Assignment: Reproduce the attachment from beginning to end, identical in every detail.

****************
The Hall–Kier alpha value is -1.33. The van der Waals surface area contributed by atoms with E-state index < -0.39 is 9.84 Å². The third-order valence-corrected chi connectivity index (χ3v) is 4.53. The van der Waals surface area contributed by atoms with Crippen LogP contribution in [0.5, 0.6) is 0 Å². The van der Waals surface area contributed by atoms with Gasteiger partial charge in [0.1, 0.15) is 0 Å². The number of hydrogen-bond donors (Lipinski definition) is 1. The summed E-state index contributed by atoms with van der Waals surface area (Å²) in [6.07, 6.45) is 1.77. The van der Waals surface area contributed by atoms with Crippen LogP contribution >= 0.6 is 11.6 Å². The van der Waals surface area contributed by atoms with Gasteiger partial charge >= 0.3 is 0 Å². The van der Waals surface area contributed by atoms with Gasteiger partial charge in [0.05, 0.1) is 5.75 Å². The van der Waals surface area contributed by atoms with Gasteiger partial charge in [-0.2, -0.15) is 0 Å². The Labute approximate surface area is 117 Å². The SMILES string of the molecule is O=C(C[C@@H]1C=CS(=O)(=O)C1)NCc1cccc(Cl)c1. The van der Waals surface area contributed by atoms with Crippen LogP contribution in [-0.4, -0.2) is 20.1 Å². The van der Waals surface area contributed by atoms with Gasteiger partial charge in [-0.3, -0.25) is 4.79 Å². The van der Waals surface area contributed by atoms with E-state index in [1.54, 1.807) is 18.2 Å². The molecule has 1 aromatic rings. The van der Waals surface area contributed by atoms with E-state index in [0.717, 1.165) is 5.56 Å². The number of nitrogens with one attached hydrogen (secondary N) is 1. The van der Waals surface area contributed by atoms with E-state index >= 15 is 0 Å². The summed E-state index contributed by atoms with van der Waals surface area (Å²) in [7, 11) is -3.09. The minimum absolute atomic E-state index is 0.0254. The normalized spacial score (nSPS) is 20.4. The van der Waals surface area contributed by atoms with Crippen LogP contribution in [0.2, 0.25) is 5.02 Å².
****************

The Hall–Kier alpha value is -1.33. The van der Waals surface area contributed by atoms with E-state index < -0.39 is 9.84 Å². The third-order valence-corrected chi connectivity index (χ3v) is 4.53. The van der Waals surface area contributed by atoms with Crippen LogP contribution in [0.5, 0.6) is 0 Å². The van der Waals surface area contributed by atoms with Gasteiger partial charge in [0.1, 0.15) is 0 Å². The number of hydrogen-bond donors (Lipinski definition) is 1. The summed E-state index contributed by atoms with van der Waals surface area (Å²) in [6.07, 6.45) is 1.77. The van der Waals surface area contributed by atoms with Crippen LogP contribution >= 0.6 is 11.6 Å². The van der Waals surface area contributed by atoms with Gasteiger partial charge >= 0.3 is 0 Å². The van der Waals surface area contributed by atoms with Gasteiger partial charge in [0.05, 0.1) is 5.75 Å². The van der Waals surface area contributed by atoms with Gasteiger partial charge in [-0.2, -0.15) is 0 Å². The Labute approximate surface area is 117 Å². The SMILES string of the molecule is O=C(C[C@@H]1C=CS(=O)(=O)C1)NCc1cccc(Cl)c1. The van der Waals surface area contributed by atoms with Crippen LogP contribution in [-0.4, -0.2) is 20.1 Å². The van der Waals surface area contributed by atoms with Gasteiger partial charge in [-0.3, -0.25) is 4.79 Å². The van der Waals surface area contributed by atoms with E-state index in [1.54, 1.807) is 18.2 Å². The molecule has 1 aromatic rings. The van der Waals surface area contributed by atoms with E-state index in [0.717, 1.165) is 5.56 Å². The number of nitrogens with one attached hydrogen (secondary N) is 1. The van der Waals surface area contributed by atoms with E-state index >= 15 is 0 Å². The summed E-state index contributed by atoms with van der Waals surface area (Å²) in [7, 11) is -3.09. The minimum absolute atomic E-state index is 0.0254. The normalized spacial score (nSPS) is 20.4. The van der Waals surface area contributed by atoms with Crippen LogP contribution in [0.2, 0.25) is 5.02 Å².